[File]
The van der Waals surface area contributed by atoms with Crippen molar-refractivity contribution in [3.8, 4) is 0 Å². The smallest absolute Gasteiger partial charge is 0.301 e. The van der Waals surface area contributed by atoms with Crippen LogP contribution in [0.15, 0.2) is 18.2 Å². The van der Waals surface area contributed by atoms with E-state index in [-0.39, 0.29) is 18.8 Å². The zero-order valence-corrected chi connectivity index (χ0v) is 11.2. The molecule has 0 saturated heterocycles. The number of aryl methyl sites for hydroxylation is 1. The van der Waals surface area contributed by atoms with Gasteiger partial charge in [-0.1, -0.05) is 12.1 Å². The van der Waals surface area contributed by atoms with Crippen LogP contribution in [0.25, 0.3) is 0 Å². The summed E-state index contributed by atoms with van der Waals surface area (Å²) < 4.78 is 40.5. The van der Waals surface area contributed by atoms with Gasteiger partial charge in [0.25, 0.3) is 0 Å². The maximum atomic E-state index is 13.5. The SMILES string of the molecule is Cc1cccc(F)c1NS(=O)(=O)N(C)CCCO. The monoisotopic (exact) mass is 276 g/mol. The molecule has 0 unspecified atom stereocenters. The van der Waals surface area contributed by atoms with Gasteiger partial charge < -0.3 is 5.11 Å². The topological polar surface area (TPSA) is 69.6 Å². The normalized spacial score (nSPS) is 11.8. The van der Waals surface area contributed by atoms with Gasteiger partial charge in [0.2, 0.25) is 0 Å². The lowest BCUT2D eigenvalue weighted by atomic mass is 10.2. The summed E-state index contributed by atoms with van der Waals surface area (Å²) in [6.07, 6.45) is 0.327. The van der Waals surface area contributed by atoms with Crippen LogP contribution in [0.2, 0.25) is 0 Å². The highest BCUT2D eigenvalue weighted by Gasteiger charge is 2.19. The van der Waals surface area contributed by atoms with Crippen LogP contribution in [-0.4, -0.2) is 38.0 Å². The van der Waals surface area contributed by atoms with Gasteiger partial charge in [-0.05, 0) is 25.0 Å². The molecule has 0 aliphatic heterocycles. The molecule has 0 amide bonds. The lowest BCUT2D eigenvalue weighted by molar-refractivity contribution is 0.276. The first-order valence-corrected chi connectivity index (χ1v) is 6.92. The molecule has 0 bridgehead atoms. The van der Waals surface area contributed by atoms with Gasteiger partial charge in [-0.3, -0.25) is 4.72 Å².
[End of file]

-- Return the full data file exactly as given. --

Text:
The van der Waals surface area contributed by atoms with Crippen molar-refractivity contribution in [3.8, 4) is 0 Å². The smallest absolute Gasteiger partial charge is 0.301 e. The van der Waals surface area contributed by atoms with Crippen LogP contribution in [0.15, 0.2) is 18.2 Å². The van der Waals surface area contributed by atoms with E-state index in [-0.39, 0.29) is 18.8 Å². The zero-order valence-corrected chi connectivity index (χ0v) is 11.2. The molecule has 0 saturated heterocycles. The number of aryl methyl sites for hydroxylation is 1. The van der Waals surface area contributed by atoms with Gasteiger partial charge in [-0.1, -0.05) is 12.1 Å². The van der Waals surface area contributed by atoms with Crippen LogP contribution in [0.25, 0.3) is 0 Å². The summed E-state index contributed by atoms with van der Waals surface area (Å²) < 4.78 is 40.5. The van der Waals surface area contributed by atoms with Gasteiger partial charge in [0.25, 0.3) is 0 Å². The maximum atomic E-state index is 13.5. The SMILES string of the molecule is Cc1cccc(F)c1NS(=O)(=O)N(C)CCCO. The monoisotopic (exact) mass is 276 g/mol. The molecule has 0 unspecified atom stereocenters. The van der Waals surface area contributed by atoms with Gasteiger partial charge < -0.3 is 5.11 Å². The topological polar surface area (TPSA) is 69.6 Å². The normalized spacial score (nSPS) is 11.8. The van der Waals surface area contributed by atoms with Gasteiger partial charge in [0.2, 0.25) is 0 Å². The lowest BCUT2D eigenvalue weighted by atomic mass is 10.2. The summed E-state index contributed by atoms with van der Waals surface area (Å²) in [6.07, 6.45) is 0.327. The van der Waals surface area contributed by atoms with Crippen LogP contribution in [0.2, 0.25) is 0 Å². The highest BCUT2D eigenvalue weighted by Gasteiger charge is 2.19. The van der Waals surface area contributed by atoms with Crippen LogP contribution in [-0.4, -0.2) is 38.0 Å². The van der Waals surface area contributed by atoms with Gasteiger partial charge in [-0.05, 0) is 25.0 Å². The molecule has 0 aliphatic heterocycles. The molecule has 0 amide bonds. The lowest BCUT2D eigenvalue weighted by molar-refractivity contribution is 0.276. The first-order valence-corrected chi connectivity index (χ1v) is 6.92. The molecule has 0 bridgehead atoms. The van der Waals surface area contributed by atoms with Gasteiger partial charge in [-0.3, -0.25) is 4.72 Å².